Statistics are like x-rays or a car's dashboard. Statistics tell you and the employee what's going on in a specific area of the practice. Some statistics can be assigned to a specific employee. For example Number of Patients Reactivated.
If a statistic is trending down, then it is likely that something changed which means you need to figure out what changed and get it reverted back.
Typically this happens when someone new takes over a position and changes things or some successful action is changed or stopped.
As an example, you see that the New Patients statistic is trending down and you discover that referral cards are no longer being handed out. Obviously you want to make sure that referrals cards start getting handed out again.
In the above example, you'd have one employee who was overall responsible for the statistic of New Patients. That's where accountability comes in. You know that the key successful action is getting referral cards handed out. So you would set a quota for the number of cards handed out on a daily and weekly basis.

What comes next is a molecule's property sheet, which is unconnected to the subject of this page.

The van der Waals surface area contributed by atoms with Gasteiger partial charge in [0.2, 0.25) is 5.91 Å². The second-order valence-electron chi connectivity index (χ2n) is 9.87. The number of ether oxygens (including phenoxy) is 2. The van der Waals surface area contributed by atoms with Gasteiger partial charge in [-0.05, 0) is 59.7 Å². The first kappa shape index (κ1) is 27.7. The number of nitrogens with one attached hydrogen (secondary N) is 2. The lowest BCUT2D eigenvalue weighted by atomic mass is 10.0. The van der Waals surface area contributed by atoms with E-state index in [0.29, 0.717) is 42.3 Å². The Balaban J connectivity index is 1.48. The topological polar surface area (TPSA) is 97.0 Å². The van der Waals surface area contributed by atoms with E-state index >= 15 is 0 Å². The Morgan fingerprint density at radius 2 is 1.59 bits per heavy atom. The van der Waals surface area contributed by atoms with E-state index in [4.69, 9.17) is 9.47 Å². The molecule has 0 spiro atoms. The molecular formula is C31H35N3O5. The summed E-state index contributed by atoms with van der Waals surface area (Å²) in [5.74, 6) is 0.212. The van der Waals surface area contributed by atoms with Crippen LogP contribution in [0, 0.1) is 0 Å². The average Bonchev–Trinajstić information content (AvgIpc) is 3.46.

Note: The Morning Huddle is a perfect to time to review the statistics for the week and month, then assign daily quotas.
On the other hand if a statistic is doing OK, then make sure nothing gets changed.
The example above is the real use of statistics. There's quite a bit more to using statistics, but essentially they’re useful tools so that allow you to quickly know what's going on in your practice and take appropriate actions as well as set goals and daily quotas.
We use to assign lots of statistics to all employees. We no longer do so. Many consultants, as part of old management systems, used to recommend doing so but we've found blindly assigning statistics because "you're suppose to" is actually counter productive.
Some statistics make sense to assign to a specific employee but not all of them.
A perfect example are Dental Assistants. We use to have a very complicated point system that we used to create a statistic for Dental Assistants. It was stupid. The only statistic that makes sense for an assistant is production; but of course a Dental Assistant is not the only one responsible for production.
So you can't be rote with statistics. Each practice is different. How statistics should be set up in an office vary from office to office.